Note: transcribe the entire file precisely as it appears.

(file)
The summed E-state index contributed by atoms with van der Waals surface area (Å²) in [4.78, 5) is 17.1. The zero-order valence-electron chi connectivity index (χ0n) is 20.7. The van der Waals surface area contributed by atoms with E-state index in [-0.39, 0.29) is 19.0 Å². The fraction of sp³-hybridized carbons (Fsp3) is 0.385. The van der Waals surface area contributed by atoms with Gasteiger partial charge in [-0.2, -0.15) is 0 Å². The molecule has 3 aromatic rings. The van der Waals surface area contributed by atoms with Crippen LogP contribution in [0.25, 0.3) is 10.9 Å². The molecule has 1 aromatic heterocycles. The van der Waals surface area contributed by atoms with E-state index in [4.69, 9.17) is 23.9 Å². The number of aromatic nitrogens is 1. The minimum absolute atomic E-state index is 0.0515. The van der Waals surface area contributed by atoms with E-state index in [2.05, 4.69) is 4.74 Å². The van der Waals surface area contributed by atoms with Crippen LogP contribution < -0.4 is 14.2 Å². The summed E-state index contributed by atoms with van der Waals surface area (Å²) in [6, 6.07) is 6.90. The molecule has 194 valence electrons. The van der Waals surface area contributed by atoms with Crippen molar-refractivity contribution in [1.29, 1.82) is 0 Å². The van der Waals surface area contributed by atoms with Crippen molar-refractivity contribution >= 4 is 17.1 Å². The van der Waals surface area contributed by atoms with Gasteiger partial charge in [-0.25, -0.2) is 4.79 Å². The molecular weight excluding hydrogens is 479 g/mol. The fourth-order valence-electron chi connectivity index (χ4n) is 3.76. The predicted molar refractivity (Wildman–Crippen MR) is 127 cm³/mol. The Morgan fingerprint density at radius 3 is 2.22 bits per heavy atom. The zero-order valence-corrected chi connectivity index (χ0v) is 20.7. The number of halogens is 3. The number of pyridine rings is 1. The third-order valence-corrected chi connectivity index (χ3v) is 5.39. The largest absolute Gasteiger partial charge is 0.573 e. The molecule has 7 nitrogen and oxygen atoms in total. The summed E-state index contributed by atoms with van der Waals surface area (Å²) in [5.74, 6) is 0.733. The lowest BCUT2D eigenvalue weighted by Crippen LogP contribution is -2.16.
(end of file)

The summed E-state index contributed by atoms with van der Waals surface area (Å²) in [4.78, 5) is 17.1. The zero-order valence-electron chi connectivity index (χ0n) is 20.7. The van der Waals surface area contributed by atoms with E-state index in [-0.39, 0.29) is 19.0 Å². The fraction of sp³-hybridized carbons (Fsp3) is 0.385. The van der Waals surface area contributed by atoms with Gasteiger partial charge in [-0.2, -0.15) is 0 Å². The molecule has 3 aromatic rings. The van der Waals surface area contributed by atoms with Crippen LogP contribution in [0.25, 0.3) is 10.9 Å². The molecule has 1 aromatic heterocycles. The van der Waals surface area contributed by atoms with E-state index in [4.69, 9.17) is 23.9 Å². The number of aromatic nitrogens is 1. The minimum absolute atomic E-state index is 0.0515. The van der Waals surface area contributed by atoms with E-state index in [2.05, 4.69) is 4.74 Å². The van der Waals surface area contributed by atoms with Crippen LogP contribution < -0.4 is 14.2 Å². The summed E-state index contributed by atoms with van der Waals surface area (Å²) in [6, 6.07) is 6.90. The molecule has 194 valence electrons. The van der Waals surface area contributed by atoms with Crippen molar-refractivity contribution in [1.29, 1.82) is 0 Å². The van der Waals surface area contributed by atoms with Crippen molar-refractivity contribution >= 4 is 17.1 Å². The van der Waals surface area contributed by atoms with Gasteiger partial charge in [-0.25, -0.2) is 4.79 Å². The molecular weight excluding hydrogens is 479 g/mol. The fourth-order valence-electron chi connectivity index (χ4n) is 3.76. The predicted molar refractivity (Wildman–Crippen MR) is 127 cm³/mol. The Morgan fingerprint density at radius 3 is 2.22 bits per heavy atom. The zero-order valence-corrected chi connectivity index (χ0v) is 20.7. The number of halogens is 3. The number of pyridine rings is 1. The third-order valence-corrected chi connectivity index (χ3v) is 5.39. The largest absolute Gasteiger partial charge is 0.573 e. The molecule has 7 nitrogen and oxygen atoms in total. The summed E-state index contributed by atoms with van der Waals surface area (Å²) in [5.74, 6) is 0.733. The lowest BCUT2D eigenvalue weighted by Crippen LogP contribution is -2.16.